Wednesday, 25 June 2014

The Summer Book

Nathan left for Leicestershire at 4pm today. I wanted to spend some quality time with him, but I'm panicking about Brass, so sat in the kitchen writing whilst he watched telly in the sitting room. We managed a quick spot of lunch together at the spoon, but by the time he left I wasn't really ready for him to go.

I came down to London Bridge in the  evening which was full to the rafters with people, all of whom seemed to be heading in the opposite direction to me. I felt like an otter swimming up stream!

When I see a cloud of people walking towards me I often wonder how many of those unfamiliar faces I have passed in the street before. The likelihood, of course is that we pass hundreds of people on a daily basis who we don't take in but could well have walked past us on countless occasions. I used to think thoughts like that about my brother before I found him. In fact when we met for the first time we immediately tried to work out if fate had conspired to put us in the same place at the same time at any stage in our pasts.

I was in London Bridge to see Sara Kestelman in The Summer Book at the Unicorn Theatre. It was a highly atmospheric little piece written by Tove Jannson, the wonderful Finnish writer who brought The Moomins to the world. It was, as you might expect, all white nights, loneliness, summer storms and archipelagos: the sort of piece which makes me very keen to visit Scandinavia. I've periodically had dreams of staying in a log cabin on a Swedish island ever since finding out that Benny and Bjorn from ABBA wrote pretty much all of their biggest hits in a shack within the Swedish archipelago. I can imagine a summer on a secluded island being rather good for the old creative juices. Maybe I'll do it one year when I have a composition to immerse myself in.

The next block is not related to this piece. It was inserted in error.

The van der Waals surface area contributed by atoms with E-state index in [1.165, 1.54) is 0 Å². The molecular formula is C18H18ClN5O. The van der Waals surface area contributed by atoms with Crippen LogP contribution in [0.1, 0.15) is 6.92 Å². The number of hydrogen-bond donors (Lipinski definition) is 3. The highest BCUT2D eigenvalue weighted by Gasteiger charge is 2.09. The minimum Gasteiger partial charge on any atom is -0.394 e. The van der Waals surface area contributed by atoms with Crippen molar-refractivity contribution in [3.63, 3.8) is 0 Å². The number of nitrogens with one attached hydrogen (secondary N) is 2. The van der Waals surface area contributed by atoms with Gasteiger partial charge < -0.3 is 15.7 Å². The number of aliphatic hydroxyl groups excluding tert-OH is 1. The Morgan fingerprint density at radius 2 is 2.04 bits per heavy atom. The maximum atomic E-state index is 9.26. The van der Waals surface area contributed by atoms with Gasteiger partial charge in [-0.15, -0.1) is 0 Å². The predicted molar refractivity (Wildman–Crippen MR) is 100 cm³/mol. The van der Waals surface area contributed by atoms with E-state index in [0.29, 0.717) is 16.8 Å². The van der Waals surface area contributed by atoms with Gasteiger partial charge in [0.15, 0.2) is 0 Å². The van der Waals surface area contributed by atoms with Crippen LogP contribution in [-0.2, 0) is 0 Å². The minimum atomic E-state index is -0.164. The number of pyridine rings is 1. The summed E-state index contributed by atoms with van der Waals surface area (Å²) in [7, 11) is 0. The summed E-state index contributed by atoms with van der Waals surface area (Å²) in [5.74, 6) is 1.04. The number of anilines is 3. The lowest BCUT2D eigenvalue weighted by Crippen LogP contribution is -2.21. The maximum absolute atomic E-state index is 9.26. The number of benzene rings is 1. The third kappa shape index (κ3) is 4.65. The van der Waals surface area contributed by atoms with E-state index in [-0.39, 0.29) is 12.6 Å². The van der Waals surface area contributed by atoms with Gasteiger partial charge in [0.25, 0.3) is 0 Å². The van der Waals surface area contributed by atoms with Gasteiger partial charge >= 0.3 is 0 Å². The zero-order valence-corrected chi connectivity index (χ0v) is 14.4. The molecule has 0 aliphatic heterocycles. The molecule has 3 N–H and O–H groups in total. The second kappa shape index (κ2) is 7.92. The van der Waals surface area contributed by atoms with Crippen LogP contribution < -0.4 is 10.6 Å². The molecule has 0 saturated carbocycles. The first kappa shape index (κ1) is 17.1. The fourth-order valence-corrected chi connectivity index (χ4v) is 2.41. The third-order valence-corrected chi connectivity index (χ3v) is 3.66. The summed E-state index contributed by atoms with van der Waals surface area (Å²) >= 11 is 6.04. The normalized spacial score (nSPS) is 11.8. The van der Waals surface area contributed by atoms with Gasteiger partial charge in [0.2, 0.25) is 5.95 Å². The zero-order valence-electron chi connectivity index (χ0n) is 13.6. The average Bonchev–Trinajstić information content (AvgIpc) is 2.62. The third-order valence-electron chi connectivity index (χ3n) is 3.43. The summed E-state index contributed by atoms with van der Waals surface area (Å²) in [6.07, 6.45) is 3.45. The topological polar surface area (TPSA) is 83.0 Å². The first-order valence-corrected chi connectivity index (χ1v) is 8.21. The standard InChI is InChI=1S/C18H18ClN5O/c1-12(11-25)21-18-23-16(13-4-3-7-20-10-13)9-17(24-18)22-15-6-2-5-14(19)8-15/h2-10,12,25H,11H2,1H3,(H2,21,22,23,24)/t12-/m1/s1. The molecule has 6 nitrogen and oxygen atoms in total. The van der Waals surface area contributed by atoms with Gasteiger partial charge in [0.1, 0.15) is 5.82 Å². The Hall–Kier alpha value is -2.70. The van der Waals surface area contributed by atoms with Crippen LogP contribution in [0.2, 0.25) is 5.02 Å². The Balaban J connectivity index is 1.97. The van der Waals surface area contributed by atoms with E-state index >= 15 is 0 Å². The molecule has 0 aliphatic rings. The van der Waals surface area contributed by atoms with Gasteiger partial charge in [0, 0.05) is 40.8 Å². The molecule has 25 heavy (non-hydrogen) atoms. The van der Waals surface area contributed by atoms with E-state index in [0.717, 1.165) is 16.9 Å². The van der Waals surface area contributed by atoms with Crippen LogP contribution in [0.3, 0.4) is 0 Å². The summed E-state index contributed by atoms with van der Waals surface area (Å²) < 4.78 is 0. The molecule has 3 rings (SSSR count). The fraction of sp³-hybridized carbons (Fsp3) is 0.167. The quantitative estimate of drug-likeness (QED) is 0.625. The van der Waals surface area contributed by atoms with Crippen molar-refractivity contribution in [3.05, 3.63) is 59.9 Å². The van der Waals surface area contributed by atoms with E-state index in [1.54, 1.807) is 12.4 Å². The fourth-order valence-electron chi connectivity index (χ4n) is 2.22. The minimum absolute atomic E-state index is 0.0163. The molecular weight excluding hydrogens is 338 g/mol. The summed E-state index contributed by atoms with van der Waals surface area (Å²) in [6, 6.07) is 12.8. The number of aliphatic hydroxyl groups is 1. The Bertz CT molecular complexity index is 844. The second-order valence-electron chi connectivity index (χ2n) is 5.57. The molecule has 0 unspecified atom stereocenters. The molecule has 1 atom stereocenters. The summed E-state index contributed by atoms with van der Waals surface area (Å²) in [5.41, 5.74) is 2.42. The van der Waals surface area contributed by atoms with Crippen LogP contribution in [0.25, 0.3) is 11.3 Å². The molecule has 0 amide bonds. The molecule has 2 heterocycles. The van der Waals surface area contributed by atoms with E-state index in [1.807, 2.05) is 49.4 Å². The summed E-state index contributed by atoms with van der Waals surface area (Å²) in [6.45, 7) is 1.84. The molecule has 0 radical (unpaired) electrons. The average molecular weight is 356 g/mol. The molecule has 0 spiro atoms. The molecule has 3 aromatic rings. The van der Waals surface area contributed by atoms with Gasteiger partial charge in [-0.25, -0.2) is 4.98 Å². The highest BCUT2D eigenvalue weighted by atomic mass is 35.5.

Sara was, of course, remarkable as the Grandmother in this two-hander and the little girl who played the granddaughter was rather charming too if perhaps a little limited. Such an enormous and demanding role for a young actress...

We went out to Strada afterwards with Philippa and another one of Sara's friends who'd come to see the show. We were served by the most engaging waitress who was from Barcelona of all places. We had a lengthy chat about Cadaquez, the erstwhile Catalonian home of the artist Salvador Dali. Philippa and I visited the place in the year 2000 when Philippa was doing research for her screenplay, Little Ashes, which was turned into a film staring Robert Pattinson some 7 years ago.

Anyone familiar with Dali's work would turn up in Cadaquez and instantly understand where some of the influences from his paintings came from. There's something about the light out there, the muted colours and, more interestingly, a lot of the rock formations on the coast are somehow reminiscent of the jagged shapes and twisted, melted forms of Dali's pictures.

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